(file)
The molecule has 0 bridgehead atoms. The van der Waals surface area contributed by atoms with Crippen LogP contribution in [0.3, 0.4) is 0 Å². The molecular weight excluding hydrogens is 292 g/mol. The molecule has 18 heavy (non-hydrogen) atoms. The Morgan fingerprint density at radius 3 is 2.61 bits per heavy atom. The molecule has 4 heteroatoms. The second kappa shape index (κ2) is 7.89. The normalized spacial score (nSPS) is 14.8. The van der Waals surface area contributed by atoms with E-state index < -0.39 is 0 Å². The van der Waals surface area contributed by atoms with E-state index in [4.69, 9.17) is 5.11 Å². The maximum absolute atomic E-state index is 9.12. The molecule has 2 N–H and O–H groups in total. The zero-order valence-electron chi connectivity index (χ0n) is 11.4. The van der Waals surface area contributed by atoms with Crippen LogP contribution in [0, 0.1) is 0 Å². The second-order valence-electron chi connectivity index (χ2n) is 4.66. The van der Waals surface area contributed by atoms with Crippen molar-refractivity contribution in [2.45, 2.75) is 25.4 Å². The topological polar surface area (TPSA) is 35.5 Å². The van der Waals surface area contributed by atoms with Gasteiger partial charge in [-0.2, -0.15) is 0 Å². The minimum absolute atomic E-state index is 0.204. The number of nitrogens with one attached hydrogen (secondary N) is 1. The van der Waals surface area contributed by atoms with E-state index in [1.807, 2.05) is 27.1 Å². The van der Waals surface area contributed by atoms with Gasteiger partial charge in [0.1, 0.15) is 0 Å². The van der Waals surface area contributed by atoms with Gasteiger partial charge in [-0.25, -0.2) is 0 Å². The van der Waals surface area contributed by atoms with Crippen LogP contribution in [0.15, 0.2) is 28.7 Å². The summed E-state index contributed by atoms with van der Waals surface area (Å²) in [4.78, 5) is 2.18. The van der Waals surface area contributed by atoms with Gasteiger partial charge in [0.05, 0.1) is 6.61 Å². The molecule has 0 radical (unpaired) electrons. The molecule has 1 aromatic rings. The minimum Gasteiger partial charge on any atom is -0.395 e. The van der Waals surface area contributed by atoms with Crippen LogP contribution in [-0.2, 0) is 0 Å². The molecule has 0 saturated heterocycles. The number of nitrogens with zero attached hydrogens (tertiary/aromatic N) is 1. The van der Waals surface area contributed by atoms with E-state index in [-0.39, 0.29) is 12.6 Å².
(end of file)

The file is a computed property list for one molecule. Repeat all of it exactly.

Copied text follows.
The molecule has 0 bridgehead atoms. The van der Waals surface area contributed by atoms with Crippen LogP contribution in [0.3, 0.4) is 0 Å². The molecular weight excluding hydrogens is 292 g/mol. The molecule has 18 heavy (non-hydrogen) atoms. The Morgan fingerprint density at radius 3 is 2.61 bits per heavy atom. The molecule has 4 heteroatoms. The second kappa shape index (κ2) is 7.89. The normalized spacial score (nSPS) is 14.8. The van der Waals surface area contributed by atoms with E-state index < -0.39 is 0 Å². The van der Waals surface area contributed by atoms with E-state index in [4.69, 9.17) is 5.11 Å². The maximum absolute atomic E-state index is 9.12. The molecule has 2 N–H and O–H groups in total. The zero-order valence-electron chi connectivity index (χ0n) is 11.4. The van der Waals surface area contributed by atoms with Crippen LogP contribution in [0, 0.1) is 0 Å². The second-order valence-electron chi connectivity index (χ2n) is 4.66. The van der Waals surface area contributed by atoms with Crippen molar-refractivity contribution in [2.45, 2.75) is 25.4 Å². The topological polar surface area (TPSA) is 35.5 Å². The van der Waals surface area contributed by atoms with Gasteiger partial charge in [-0.2, -0.15) is 0 Å². The minimum absolute atomic E-state index is 0.204. The number of nitrogens with one attached hydrogen (secondary N) is 1. The van der Waals surface area contributed by atoms with E-state index in [1.807, 2.05) is 27.1 Å². The van der Waals surface area contributed by atoms with Gasteiger partial charge in [0.1, 0.15) is 0 Å². The van der Waals surface area contributed by atoms with Gasteiger partial charge in [-0.25, -0.2) is 0 Å². The van der Waals surface area contributed by atoms with Crippen LogP contribution in [0.15, 0.2) is 28.7 Å². The summed E-state index contributed by atoms with van der Waals surface area (Å²) in [4.78, 5) is 2.18. The van der Waals surface area contributed by atoms with Gasteiger partial charge in [0.05, 0.1) is 6.61 Å². The molecule has 0 radical (unpaired) electrons. The molecule has 1 aromatic rings. The minimum Gasteiger partial charge on any atom is -0.395 e. The van der Waals surface area contributed by atoms with Crippen LogP contribution in [-0.2, 0) is 0 Å². The molecule has 0 saturated heterocycles. The number of nitrogens with zero attached hydrogens (tertiary/aromatic N) is 1. The van der Waals surface area contributed by atoms with E-state index in [-0.39, 0.29) is 12.6 Å².